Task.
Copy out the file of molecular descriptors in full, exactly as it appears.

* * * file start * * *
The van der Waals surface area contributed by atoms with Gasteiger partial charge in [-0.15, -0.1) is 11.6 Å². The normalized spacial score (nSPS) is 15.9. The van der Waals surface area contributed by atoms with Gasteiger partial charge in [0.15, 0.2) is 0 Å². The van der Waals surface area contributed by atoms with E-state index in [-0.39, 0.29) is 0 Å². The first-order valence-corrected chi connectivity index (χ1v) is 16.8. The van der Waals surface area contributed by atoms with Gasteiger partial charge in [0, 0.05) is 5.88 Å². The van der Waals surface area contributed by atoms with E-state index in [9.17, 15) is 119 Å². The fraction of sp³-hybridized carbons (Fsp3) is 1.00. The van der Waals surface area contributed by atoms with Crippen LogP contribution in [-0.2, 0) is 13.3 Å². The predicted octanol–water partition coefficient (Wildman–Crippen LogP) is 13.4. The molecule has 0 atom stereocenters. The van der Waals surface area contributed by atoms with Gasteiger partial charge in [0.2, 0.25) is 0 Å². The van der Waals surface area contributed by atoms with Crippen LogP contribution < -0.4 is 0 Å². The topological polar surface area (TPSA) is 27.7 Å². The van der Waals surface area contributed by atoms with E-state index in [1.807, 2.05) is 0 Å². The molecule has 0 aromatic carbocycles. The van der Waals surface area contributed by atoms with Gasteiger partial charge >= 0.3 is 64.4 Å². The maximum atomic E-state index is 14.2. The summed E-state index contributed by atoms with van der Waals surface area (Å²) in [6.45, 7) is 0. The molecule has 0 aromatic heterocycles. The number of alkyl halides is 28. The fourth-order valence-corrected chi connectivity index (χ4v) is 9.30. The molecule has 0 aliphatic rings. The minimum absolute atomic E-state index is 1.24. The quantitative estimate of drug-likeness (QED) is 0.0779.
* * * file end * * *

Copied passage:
The van der Waals surface area contributed by atoms with Gasteiger partial charge in [-0.15, -0.1) is 11.6 Å². The normalized spacial score (nSPS) is 15.9. The van der Waals surface area contributed by atoms with Gasteiger partial charge in [0.15, 0.2) is 0 Å². The van der Waals surface area contributed by atoms with E-state index in [-0.39, 0.29) is 0 Å². The first-order valence-corrected chi connectivity index (χ1v) is 16.8. The van der Waals surface area contributed by atoms with Gasteiger partial charge in [0, 0.05) is 5.88 Å². The van der Waals surface area contributed by atoms with E-state index in [9.17, 15) is 119 Å². The fraction of sp³-hybridized carbons (Fsp3) is 1.00. The van der Waals surface area contributed by atoms with Crippen LogP contribution in [-0.2, 0) is 13.3 Å². The predicted octanol–water partition coefficient (Wildman–Crippen LogP) is 13.4. The molecule has 0 atom stereocenters. The van der Waals surface area contributed by atoms with Gasteiger partial charge in [0.2, 0.25) is 0 Å². The van der Waals surface area contributed by atoms with Crippen LogP contribution < -0.4 is 0 Å². The topological polar surface area (TPSA) is 27.7 Å². The van der Waals surface area contributed by atoms with E-state index in [1.807, 2.05) is 0 Å². The molecule has 0 aromatic carbocycles. The van der Waals surface area contributed by atoms with Gasteiger partial charge >= 0.3 is 64.4 Å². The maximum atomic E-state index is 14.2. The summed E-state index contributed by atoms with van der Waals surface area (Å²) in [6.45, 7) is 0. The molecule has 0 aromatic heterocycles. The number of alkyl halides is 28. The fourth-order valence-corrected chi connectivity index (χ4v) is 9.30. The molecule has 0 aliphatic rings. The minimum absolute atomic E-state index is 1.24. The quantitative estimate of drug-likeness (QED) is 0.0779.